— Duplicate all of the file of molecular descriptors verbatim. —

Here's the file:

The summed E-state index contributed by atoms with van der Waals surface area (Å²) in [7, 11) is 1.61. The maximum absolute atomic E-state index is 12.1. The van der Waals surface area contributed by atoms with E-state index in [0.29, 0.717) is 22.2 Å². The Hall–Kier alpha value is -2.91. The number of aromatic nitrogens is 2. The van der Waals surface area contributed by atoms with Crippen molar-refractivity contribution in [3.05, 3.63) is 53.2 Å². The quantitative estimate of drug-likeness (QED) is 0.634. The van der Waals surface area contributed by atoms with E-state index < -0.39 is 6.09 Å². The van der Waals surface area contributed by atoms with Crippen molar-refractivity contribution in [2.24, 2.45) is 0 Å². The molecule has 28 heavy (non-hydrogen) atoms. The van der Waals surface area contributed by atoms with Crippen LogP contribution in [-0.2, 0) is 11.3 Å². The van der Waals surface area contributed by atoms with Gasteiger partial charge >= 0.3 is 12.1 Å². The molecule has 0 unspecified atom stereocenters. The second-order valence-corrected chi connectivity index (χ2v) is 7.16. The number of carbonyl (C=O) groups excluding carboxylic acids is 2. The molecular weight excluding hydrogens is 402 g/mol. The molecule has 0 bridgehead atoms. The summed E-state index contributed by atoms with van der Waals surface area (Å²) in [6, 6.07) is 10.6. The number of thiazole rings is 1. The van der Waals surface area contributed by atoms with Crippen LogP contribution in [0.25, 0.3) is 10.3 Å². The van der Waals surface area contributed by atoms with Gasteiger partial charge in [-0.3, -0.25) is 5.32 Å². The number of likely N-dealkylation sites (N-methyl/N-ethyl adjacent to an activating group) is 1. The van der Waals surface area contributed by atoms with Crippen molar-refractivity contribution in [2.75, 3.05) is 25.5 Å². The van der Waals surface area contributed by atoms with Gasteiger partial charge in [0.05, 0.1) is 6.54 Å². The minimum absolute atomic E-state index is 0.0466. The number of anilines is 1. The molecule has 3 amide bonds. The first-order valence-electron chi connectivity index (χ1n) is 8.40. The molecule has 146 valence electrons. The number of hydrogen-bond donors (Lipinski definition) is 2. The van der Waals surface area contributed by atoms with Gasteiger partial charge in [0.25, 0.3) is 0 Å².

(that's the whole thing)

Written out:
The summed E-state index contributed by atoms with van der Waals surface area (Å²) in [7, 11) is 1.61. The maximum absolute atomic E-state index is 12.1. The van der Waals surface area contributed by atoms with E-state index in [0.29, 0.717) is 22.2 Å². The Hall–Kier alpha value is -2.91. The number of aromatic nitrogens is 2. The van der Waals surface area contributed by atoms with Crippen molar-refractivity contribution in [3.05, 3.63) is 53.2 Å². The quantitative estimate of drug-likeness (QED) is 0.634. The van der Waals surface area contributed by atoms with E-state index < -0.39 is 6.09 Å². The van der Waals surface area contributed by atoms with Crippen molar-refractivity contribution in [2.24, 2.45) is 0 Å². The molecule has 28 heavy (non-hydrogen) atoms. The van der Waals surface area contributed by atoms with Crippen LogP contribution in [-0.2, 0) is 11.3 Å². The van der Waals surface area contributed by atoms with Gasteiger partial charge >= 0.3 is 12.1 Å². The molecule has 0 unspecified atom stereocenters. The second-order valence-corrected chi connectivity index (χ2v) is 7.16. The number of carbonyl (C=O) groups excluding carboxylic acids is 2. The molecular weight excluding hydrogens is 402 g/mol. The molecule has 0 bridgehead atoms. The summed E-state index contributed by atoms with van der Waals surface area (Å²) in [6, 6.07) is 10.6. The number of thiazole rings is 1. The van der Waals surface area contributed by atoms with Crippen LogP contribution in [0.25, 0.3) is 10.3 Å². The van der Waals surface area contributed by atoms with Gasteiger partial charge in [-0.3, -0.25) is 5.32 Å². The number of likely N-dealkylation sites (N-methyl/N-ethyl adjacent to an activating group) is 1. The van der Waals surface area contributed by atoms with Crippen molar-refractivity contribution in [2.75, 3.05) is 25.5 Å². The van der Waals surface area contributed by atoms with Gasteiger partial charge in [0.05, 0.1) is 6.54 Å². The minimum absolute atomic E-state index is 0.0466. The number of anilines is 1. The molecule has 3 amide bonds. The first-order valence-electron chi connectivity index (χ1n) is 8.40. The molecule has 146 valence electrons. The number of hydrogen-bond donors (Lipinski definition) is 2. The van der Waals surface area contributed by atoms with Gasteiger partial charge in [0.25, 0.3) is 0 Å².